1 5/4/09 10:39 AM Page 17. C HAPTER. 2. Understanding Healthcare Management The prior chapter addressed growth in the health services industry and opportunities for Healthcare managers. By now the reader should appreci- ate that formal preparation in Healthcare Management can pay big divi- dends in terms of exciting Management jobs and positions with excellent career advancement. But just what do Healthcare managers do? And what are their roles and responsibilities? Healthcare Management is the profession that provides leadership and direction to organizations that deliver personal health services, and to divi- sions, departments, units, or services within those organizations. This chapter gives a comprehensive overview of Healthcare Management as a profession. Understanding the roles, responsibilities, and functions carried out by Healthcare managers is important for those individuals considering the field to make informed decisions about the fit.
2 This chapter provides a discussion of key Management roles, responsibilities, and functions, as well as Management positions at different levels within Healthcare organi- zations. In addition, descriptions of supervisory level, mid-level, and sen- ior Management positions within different organizations are provided. 17. Jones and Bartlett Publishers, LLC. NOT FOR SALE OR DISTRIBUTION. 5/4/09 10:39 AM Page 18. 18 C HAPTER 2 U NDERSTANDING H EALTHCARE M ANAGEMENT. THE NEED FOR Management . AND THEIR PERSPECTIVE. Healthcare organizations are complex and dynamic. The nature of orga- nizations requires that managers provide leadership, as well as the supervi- sion and coordination of employees. Organizations were created to achieve goals that were beyond the capacity of any single individual. In Healthcare organizations, the scope and complexity of tasks carried out in provi- sion of services are so great that individual staff operating on their own couldn't get the job done.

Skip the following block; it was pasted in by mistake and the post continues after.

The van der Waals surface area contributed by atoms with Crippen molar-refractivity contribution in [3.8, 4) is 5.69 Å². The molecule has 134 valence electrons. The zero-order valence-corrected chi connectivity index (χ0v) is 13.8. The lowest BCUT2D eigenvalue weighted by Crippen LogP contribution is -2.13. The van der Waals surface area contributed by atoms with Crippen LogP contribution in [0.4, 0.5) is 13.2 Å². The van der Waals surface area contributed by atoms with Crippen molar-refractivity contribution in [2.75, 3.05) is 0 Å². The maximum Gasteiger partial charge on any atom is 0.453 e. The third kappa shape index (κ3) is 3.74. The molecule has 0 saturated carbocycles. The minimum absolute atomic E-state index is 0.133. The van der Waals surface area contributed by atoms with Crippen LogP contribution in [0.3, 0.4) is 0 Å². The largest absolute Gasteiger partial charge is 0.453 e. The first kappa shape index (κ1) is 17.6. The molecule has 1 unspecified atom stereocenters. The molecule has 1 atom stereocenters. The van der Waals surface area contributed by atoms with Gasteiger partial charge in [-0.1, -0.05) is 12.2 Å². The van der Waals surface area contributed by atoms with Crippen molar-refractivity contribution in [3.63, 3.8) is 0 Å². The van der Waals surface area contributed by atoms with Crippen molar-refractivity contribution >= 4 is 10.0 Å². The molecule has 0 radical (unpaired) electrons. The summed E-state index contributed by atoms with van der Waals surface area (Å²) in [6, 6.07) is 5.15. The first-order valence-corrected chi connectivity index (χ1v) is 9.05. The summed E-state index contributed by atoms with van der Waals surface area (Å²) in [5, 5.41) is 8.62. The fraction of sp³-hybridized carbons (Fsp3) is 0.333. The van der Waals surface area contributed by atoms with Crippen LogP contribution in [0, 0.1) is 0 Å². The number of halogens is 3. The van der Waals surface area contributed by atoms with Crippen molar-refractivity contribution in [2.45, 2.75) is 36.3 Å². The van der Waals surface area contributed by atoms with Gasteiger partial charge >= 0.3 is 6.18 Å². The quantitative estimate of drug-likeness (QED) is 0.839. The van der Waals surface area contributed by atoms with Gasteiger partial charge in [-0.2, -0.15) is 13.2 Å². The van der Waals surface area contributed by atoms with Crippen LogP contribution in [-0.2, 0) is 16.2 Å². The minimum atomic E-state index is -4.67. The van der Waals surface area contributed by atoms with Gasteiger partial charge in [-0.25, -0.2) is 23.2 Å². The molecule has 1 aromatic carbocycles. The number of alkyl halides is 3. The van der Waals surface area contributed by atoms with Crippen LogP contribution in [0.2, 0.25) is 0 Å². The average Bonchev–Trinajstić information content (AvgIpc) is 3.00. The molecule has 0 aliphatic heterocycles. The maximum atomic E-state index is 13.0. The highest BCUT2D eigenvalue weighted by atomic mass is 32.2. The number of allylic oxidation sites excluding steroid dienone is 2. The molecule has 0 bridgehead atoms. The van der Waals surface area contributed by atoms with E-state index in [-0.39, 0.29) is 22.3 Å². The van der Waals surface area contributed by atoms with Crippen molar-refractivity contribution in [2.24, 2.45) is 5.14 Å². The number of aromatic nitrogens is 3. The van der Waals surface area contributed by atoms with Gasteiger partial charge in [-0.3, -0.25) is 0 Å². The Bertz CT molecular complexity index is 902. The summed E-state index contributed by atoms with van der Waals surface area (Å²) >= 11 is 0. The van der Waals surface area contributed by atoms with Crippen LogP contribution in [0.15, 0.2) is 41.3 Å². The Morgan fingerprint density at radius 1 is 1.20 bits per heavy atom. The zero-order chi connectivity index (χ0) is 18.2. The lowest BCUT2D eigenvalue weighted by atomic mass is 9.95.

3 Moreover, the necessary tasks in producing serv- ices in Healthcare organizations require the coordination of many highly specialized disciplines that must work together seamlessly. Managers are needed to make certain that organizational tasks are carried out in the best way possible to achieve organizational goals and that appropriate resources, including financial and human resources, are adequate to support the organization. Healthcare managers are appointed to positions of authority where they shape the organization by making important decisions. Such decisions, for example, relate to recruitment and development of staff, acquisition of technology, service additions and reductions, and allocation and spending of financial resources. Decisions made by Healthcare managers not only focus on ensuring that the patient receives the most appropriate, timely, and effective services possible, but also address achievement of perfor- mance targets that are desired by the manager.